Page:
Abbey; Alpha Beat Press; Anthills; art mag; AscentAspirations; Barbaric Yawp; Barking Dogs; Bathtub Gin; Big Intersection; Blind Man’s Rainbow; Bogg; Buckle &; Broomweed Journal; Chiron Review; Chiron Review Press; Cliffs Soundings; Covert Poetics; Cranial Tempest; Creative Juices; Dana Literary Society; Denver Post; Dodobobo; DogEar; Drama Garden; Empty Shoes Anthology; EnCompass; Erased, Sigh, Sigh; (The) Espresso; Eye-Point Press; Fight These Bastards; First Class; Four Sep Publications; Free Verse; Frisson:disconcerting verse; Gargoyle; Gestalten; Gin Bender Poetry Review; Gloom Cupboard; Happy; Hecale; Iconoclast; Impetus; (The) Independent; Iodine; Jaw Magazine; jendireiter.com; King’s Estate Press; laurahird. com; League of Laboring Poets; Lilliput Review; Lost & Found; Lucid Moon; LuVER Radio; Lynx Eye; MadmanInk; Mainstreet Rag; March Street Press; Marymark Press; Muse Artist’s Guild; Muse’s Review; Neotrope; Nerve Cowboy; New Verse News; Nicestories; No Exit; Open Cut; Opium Poetry 2.0; Origami Condom; Oyster Boy Review; Patrick T. Randolph; Parting Gifts; Passport Journal; Pearl; PenHimalaya; Plain Jane; Poems-for-All; Poesy; Poetalk; Poetry Motel; Poets Against War; Pudding Magazine; Pudding House Publications; Pueblo Chieftain; Pueblo Poetry Project; Pueblo West View; P.U.L.P.; Quill & Parchment; Ragged Edge; Rain Mountain Press; Rejected Notice; RFD; Remark; Rocky Mountain News; Secret Press; Shoes; Skidrow Penthouse; Slipstream; Small Press Review; Snapdragon; Snow Monkey; Storyteller; Strangeroad; St. Vitus Press & Poetry Review; Sugar Mule; Thunder Sandwich; Touchstone; Transcendent Visions; Under the Banana Tree; Unlikely Stories; Velvet Box; WestWind Review; Winning Writers; Word Riot; World Poets Society; Zafusy; Zen Baby; Zygote in my Coffee; ZYX;
Solo Exhibitions as the visual artist Tom Taylor aka Thoss W. Taylor aka The Poet Spiel
(as Conceptual Artist, as Wildlife Artist, as Political and Statement Artist, as Alternative Space Artist
Museum, University, Gallery, and Private Solo Exhibitions, 1964 to present, in alphabetic order
Aspen Center for Environmental Studies, Aspen, CO, (x2)
Born Free Gallery, Evergreen, CO
Bradford Junior College, Bradford, MA
Brand Library Art Center, Glendale, CA
The Breckenridge Gallery, Breckenridge, CO
California Institute of the Arts, Burbank, CA
Center for Idea Art, Denver, CO
Charles Cowles, New York City, NY
Colorado State University, Pueblo, CO
The Corcoran Gallery, Washington D.C.
CORE New Art Space, Denver
Edge Gallery, Denver, CO, (x2)
The Eugenia Butler Gallery, Los Angeles, CA
First National Bank, Loveland, CO
The Flanders Show, Longmont, CO
Fort Detrick, Frederick, MD
Gallery East, Loveland, CO
The Gallery at Hudson’s Bay, Denver, CO, (x2)
The Gondolier, Boulder, CO 1964, #1 (first solo exhibit), (x2)
Harris Fireside Lounge, Longmont, CO
Hunter College, New York City, NY
Immaculate Heart College, Los Angeles, CA
The Landmark Gallery, Longmont, CO
The Loft, Pueblo, CO
The Longmont Museum, Longmont, CO (1989 retrospective)
The Moote Home Show, Ft. Collins, CO
Newport Harbor Art Museum, Balboa, CA
Nova Scotia College of Art, Halifax, Nova Scotia
Pioneer Museum, Longmont, CO
Pirate – A Contemporary Art Oasis, Denver, CO, (x2)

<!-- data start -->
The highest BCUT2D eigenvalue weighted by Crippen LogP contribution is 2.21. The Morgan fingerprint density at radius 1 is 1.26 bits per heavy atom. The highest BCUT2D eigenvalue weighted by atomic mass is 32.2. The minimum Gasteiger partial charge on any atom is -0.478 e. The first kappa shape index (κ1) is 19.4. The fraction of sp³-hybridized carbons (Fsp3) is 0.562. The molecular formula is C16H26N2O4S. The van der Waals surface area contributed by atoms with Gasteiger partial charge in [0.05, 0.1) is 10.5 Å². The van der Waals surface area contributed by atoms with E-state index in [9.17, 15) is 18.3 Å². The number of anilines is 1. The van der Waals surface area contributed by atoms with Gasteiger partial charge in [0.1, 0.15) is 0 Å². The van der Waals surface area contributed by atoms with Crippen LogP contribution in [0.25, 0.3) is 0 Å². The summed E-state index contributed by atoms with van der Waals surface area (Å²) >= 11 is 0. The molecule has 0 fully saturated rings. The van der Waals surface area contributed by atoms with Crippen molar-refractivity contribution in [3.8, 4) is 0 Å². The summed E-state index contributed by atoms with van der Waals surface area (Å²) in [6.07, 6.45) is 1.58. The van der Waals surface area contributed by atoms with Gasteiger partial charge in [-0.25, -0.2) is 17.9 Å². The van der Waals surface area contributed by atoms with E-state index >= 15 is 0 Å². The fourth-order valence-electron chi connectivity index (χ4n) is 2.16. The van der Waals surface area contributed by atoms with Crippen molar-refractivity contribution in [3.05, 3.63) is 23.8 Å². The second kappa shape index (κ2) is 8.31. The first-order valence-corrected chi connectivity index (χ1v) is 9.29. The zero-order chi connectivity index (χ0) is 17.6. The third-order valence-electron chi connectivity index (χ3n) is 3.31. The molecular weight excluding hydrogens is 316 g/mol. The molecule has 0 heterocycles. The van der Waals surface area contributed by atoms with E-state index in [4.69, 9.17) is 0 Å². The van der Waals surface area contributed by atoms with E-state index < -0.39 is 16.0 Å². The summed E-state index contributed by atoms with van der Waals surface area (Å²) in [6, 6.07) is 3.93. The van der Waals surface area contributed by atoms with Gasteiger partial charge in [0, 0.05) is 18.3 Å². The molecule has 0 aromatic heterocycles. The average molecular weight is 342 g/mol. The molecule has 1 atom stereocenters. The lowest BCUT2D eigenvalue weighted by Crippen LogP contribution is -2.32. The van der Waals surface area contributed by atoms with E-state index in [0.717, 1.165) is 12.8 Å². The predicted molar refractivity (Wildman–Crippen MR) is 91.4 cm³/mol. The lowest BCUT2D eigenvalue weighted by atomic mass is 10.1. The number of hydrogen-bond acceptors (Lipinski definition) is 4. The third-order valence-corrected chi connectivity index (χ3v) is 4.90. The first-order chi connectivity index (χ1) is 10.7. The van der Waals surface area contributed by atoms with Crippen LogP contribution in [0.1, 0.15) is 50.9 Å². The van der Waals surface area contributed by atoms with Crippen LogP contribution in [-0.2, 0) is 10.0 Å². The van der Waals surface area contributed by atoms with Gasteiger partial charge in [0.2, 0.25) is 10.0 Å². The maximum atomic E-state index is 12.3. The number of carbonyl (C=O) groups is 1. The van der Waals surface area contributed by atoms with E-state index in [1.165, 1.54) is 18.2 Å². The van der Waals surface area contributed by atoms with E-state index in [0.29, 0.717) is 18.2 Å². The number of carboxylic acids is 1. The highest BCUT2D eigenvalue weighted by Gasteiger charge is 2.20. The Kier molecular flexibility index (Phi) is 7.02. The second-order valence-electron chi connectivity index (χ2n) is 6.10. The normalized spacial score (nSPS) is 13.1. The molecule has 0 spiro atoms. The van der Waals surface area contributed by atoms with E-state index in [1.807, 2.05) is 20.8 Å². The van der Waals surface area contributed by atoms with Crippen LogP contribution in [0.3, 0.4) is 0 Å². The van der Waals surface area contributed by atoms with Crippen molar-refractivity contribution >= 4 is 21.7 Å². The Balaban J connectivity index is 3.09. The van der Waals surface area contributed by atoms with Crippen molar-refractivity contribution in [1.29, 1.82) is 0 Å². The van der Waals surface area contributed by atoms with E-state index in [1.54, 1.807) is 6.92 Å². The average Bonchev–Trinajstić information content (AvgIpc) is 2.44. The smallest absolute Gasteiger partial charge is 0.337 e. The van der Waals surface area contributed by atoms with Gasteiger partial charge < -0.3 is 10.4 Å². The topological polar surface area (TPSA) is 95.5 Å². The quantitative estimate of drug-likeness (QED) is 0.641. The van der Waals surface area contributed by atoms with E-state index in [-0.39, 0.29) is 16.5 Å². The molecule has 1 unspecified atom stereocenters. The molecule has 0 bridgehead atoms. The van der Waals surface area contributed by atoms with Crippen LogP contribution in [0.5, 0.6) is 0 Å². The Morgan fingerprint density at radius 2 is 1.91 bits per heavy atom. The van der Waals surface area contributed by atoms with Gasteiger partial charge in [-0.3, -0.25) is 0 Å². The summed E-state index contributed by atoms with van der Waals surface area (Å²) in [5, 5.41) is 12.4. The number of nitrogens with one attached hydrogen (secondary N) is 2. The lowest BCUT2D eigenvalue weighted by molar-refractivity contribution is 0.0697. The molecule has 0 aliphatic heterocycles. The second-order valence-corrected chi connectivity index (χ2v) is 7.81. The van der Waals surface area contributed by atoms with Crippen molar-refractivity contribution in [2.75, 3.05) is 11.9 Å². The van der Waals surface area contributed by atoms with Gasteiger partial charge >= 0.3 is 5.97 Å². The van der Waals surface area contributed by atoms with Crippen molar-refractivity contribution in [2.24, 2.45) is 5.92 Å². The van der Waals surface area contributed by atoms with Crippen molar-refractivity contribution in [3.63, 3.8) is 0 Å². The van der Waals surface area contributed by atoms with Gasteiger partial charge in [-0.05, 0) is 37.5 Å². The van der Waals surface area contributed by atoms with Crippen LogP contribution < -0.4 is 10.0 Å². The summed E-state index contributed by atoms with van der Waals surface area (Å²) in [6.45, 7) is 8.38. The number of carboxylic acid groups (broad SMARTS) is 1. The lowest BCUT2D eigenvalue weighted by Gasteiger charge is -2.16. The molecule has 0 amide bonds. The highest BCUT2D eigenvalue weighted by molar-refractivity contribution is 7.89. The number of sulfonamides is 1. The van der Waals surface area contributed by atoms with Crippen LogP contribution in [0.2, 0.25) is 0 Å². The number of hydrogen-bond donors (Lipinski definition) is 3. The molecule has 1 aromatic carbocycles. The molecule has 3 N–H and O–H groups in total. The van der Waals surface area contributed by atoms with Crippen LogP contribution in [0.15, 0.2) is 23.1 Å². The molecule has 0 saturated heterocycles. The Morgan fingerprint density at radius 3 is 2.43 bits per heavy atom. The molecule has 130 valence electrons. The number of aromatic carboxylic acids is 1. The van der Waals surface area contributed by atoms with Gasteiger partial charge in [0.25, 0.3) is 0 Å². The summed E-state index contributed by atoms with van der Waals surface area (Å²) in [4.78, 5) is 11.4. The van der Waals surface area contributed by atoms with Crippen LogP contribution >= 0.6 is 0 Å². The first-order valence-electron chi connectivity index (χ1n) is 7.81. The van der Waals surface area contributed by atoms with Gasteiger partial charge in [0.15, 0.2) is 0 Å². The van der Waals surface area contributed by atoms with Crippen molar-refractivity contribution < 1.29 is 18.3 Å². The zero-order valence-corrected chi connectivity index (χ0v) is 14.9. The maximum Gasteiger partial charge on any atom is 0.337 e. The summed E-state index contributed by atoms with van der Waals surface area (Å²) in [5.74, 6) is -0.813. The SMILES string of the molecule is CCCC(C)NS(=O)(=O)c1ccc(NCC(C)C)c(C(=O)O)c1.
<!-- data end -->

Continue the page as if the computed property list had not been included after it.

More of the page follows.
Prince Georges College, Washington, DC
Pueblo Community College, Pueblo, CO
Reese-Palley Gallery, San Francisco, CA
The Rex Evans Gallery, Los Angeles, CA
Royce Galleries Ltd., Denver, CO, (x2)
Rubenstein-Serkez Gallery, Denver, CO
Rutgers University, New Brunswick, NJ
San Juan Gallery at PCC, Pueblo. CO
Santa Barbara Museum of Art, Santa Barbara, CA
Sotheby Park-Bernet/ Houston Museum of Contemporary Art, Houston, TX
Two Squares Gallery, Denver, CO
University of California, Davis, CA
University of Colorado Memorial Fine Arts Center, Boulder, CO
University of Northern Colorado, Greeley, CO (1983 retrospective)
Wadsworth Atheneum, Hartford, CT
Wildlife Conservation Society of Zambia, Lusaka, Zambia, Africa
Wildlife World Museum, Monument, CO
In 1985, while a member of the Denver artist’s co-op, Pirate A Contemporary Art Oasis, Taylor created a page for “The Codex,” a limited edition of handmade books in which his peers each made unique pages. Taylor snipped bits of his white beard, then taped them to green graph paper with the words, “HAIR RAISED by a living artist, THINGS TO KEEP THAT MIGHT BE VALUABLE SOME DAY.” Little did he know that one day individual issues of those books would land in the archives of N.Y.C.’s Museum of Modern Art, The Whitney Museum of American Art and The Denver Art Museum, thus placing his DNA in such venerable holdings. The handwritten notation along the right side of this sheet reads: If I lose all my hair, will you still care… 1985 Tom Taylor The Codex
During his 60s Hollywood days, as Thoss W. Taylor, the artist conceived an enormous, mostly collaborative, project to create 100 uniques pieces symbolizing the interdependence of human beings. And in the end, how that amounts to “confines.” The final exhibit, Considerations of the Confines of Thoss W. Taylor, amounted to 10,000 pieces, thus 100 potential complete one-man shows, signed and numbered by him and/or the individuals with whom he collaborated. In the early 70s, nearly two dozen of these collections were exhibited in important museums, galleries and universities, coast to coast (and including Nova Scotia). Today, the venerable Corcoran Gallery in Washington D.C holds one of these in its permanent collection. Below is a sample page from the Confine Show, a Confine collaboration, co-signed with controversial screenwriter, Dalton Trumbo, a dedicated art collector, who became a patron of Taylor’s work when Taylor first arrived in Hollywood.